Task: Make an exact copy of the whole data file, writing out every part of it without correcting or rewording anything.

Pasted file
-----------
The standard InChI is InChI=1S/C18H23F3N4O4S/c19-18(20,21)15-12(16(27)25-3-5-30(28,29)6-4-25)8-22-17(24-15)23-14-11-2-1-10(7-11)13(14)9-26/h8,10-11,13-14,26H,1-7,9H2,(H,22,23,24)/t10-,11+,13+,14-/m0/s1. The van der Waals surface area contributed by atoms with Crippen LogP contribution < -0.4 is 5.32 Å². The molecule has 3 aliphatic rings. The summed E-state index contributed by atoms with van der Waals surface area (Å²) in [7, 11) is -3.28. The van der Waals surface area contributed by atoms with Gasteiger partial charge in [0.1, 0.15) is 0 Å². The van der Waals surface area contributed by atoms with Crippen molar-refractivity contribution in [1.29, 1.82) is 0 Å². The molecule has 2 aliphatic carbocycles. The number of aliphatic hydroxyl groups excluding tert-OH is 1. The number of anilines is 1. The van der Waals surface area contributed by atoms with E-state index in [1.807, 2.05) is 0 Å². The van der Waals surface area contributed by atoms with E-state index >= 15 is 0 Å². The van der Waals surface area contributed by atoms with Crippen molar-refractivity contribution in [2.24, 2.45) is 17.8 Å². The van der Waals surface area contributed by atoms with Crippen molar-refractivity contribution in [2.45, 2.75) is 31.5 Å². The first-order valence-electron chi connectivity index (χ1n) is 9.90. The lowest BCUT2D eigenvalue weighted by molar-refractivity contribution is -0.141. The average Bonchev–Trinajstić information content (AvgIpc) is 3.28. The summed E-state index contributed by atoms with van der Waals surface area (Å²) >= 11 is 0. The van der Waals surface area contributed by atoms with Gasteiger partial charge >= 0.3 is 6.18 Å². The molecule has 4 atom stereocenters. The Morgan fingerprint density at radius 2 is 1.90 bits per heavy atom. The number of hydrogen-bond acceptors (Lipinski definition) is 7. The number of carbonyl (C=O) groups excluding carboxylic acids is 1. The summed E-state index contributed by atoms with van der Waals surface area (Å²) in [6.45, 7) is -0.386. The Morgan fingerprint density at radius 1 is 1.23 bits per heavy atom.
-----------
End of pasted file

The standard InChI is InChI=1S/C18H23F3N4O4S/c19-18(20,21)15-12(16(27)25-3-5-30(28,29)6-4-25)8-22-17(24-15)23-14-11-2-1-10(7-11)13(14)9-26/h8,10-11,13-14,26H,1-7,9H2,(H,22,23,24)/t10-,11+,13+,14-/m0/s1. The van der Waals surface area contributed by atoms with Crippen LogP contribution < -0.4 is 5.32 Å². The molecule has 3 aliphatic rings. The summed E-state index contributed by atoms with van der Waals surface area (Å²) in [7, 11) is -3.28. The van der Waals surface area contributed by atoms with Gasteiger partial charge in [0.1, 0.15) is 0 Å². The van der Waals surface area contributed by atoms with Crippen molar-refractivity contribution in [1.29, 1.82) is 0 Å². The molecule has 2 aliphatic carbocycles. The number of aliphatic hydroxyl groups excluding tert-OH is 1. The number of anilines is 1. The van der Waals surface area contributed by atoms with E-state index in [1.807, 2.05) is 0 Å². The van der Waals surface area contributed by atoms with E-state index >= 15 is 0 Å². The van der Waals surface area contributed by atoms with Crippen molar-refractivity contribution in [2.24, 2.45) is 17.8 Å². The van der Waals surface area contributed by atoms with Crippen molar-refractivity contribution in [2.45, 2.75) is 31.5 Å². The first-order valence-electron chi connectivity index (χ1n) is 9.90. The lowest BCUT2D eigenvalue weighted by molar-refractivity contribution is -0.141. The average Bonchev–Trinajstić information content (AvgIpc) is 3.28. The summed E-state index contributed by atoms with van der Waals surface area (Å²) >= 11 is 0. The van der Waals surface area contributed by atoms with Gasteiger partial charge >= 0.3 is 6.18 Å². The molecule has 4 atom stereocenters. The Morgan fingerprint density at radius 2 is 1.90 bits per heavy atom. The number of hydrogen-bond acceptors (Lipinski definition) is 7. The number of carbonyl (C=O) groups excluding carboxylic acids is 1. The summed E-state index contributed by atoms with van der Waals surface area (Å²) in [6.45, 7) is -0.386. The Morgan fingerprint density at radius 1 is 1.23 bits per heavy atom.